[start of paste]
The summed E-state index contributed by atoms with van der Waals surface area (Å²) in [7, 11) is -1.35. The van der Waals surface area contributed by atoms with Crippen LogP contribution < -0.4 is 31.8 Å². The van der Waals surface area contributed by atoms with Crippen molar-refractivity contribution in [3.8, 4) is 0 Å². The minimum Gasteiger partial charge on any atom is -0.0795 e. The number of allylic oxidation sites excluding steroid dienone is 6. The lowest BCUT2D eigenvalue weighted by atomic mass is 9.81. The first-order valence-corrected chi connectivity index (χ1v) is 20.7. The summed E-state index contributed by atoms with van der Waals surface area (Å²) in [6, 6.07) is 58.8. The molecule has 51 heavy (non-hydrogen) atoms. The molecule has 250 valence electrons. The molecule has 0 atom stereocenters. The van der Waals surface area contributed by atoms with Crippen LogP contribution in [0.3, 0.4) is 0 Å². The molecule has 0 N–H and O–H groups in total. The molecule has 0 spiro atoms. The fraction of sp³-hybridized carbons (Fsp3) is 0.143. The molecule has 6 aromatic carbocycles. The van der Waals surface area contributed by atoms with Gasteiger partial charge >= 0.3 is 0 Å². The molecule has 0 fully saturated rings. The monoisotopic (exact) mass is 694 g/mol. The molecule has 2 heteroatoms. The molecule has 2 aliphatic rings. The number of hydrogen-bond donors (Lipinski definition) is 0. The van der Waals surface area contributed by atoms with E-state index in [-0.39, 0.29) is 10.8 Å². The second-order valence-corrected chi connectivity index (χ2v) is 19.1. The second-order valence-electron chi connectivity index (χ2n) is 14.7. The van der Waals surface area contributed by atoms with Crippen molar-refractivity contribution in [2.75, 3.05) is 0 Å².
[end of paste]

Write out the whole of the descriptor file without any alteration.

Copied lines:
The summed E-state index contributed by atoms with van der Waals surface area (Å²) in [7, 11) is -1.35. The van der Waals surface area contributed by atoms with Crippen LogP contribution < -0.4 is 31.8 Å². The van der Waals surface area contributed by atoms with Crippen molar-refractivity contribution in [3.8, 4) is 0 Å². The minimum Gasteiger partial charge on any atom is -0.0795 e. The number of allylic oxidation sites excluding steroid dienone is 6. The lowest BCUT2D eigenvalue weighted by atomic mass is 9.81. The first-order valence-corrected chi connectivity index (χ1v) is 20.7. The summed E-state index contributed by atoms with van der Waals surface area (Å²) in [6, 6.07) is 58.8. The molecule has 51 heavy (non-hydrogen) atoms. The molecule has 250 valence electrons. The molecule has 0 atom stereocenters. The van der Waals surface area contributed by atoms with Crippen LogP contribution in [0.3, 0.4) is 0 Å². The molecule has 0 N–H and O–H groups in total. The molecule has 0 spiro atoms. The fraction of sp³-hybridized carbons (Fsp3) is 0.143. The molecule has 6 aromatic carbocycles. The van der Waals surface area contributed by atoms with Gasteiger partial charge >= 0.3 is 0 Å². The molecule has 0 fully saturated rings. The monoisotopic (exact) mass is 694 g/mol. The molecule has 2 heteroatoms. The molecule has 2 aliphatic rings. The number of hydrogen-bond donors (Lipinski definition) is 0. The van der Waals surface area contributed by atoms with E-state index in [-0.39, 0.29) is 10.8 Å². The second-order valence-corrected chi connectivity index (χ2v) is 19.1. The second-order valence-electron chi connectivity index (χ2n) is 14.7. The van der Waals surface area contributed by atoms with Crippen molar-refractivity contribution in [2.75, 3.05) is 0 Å².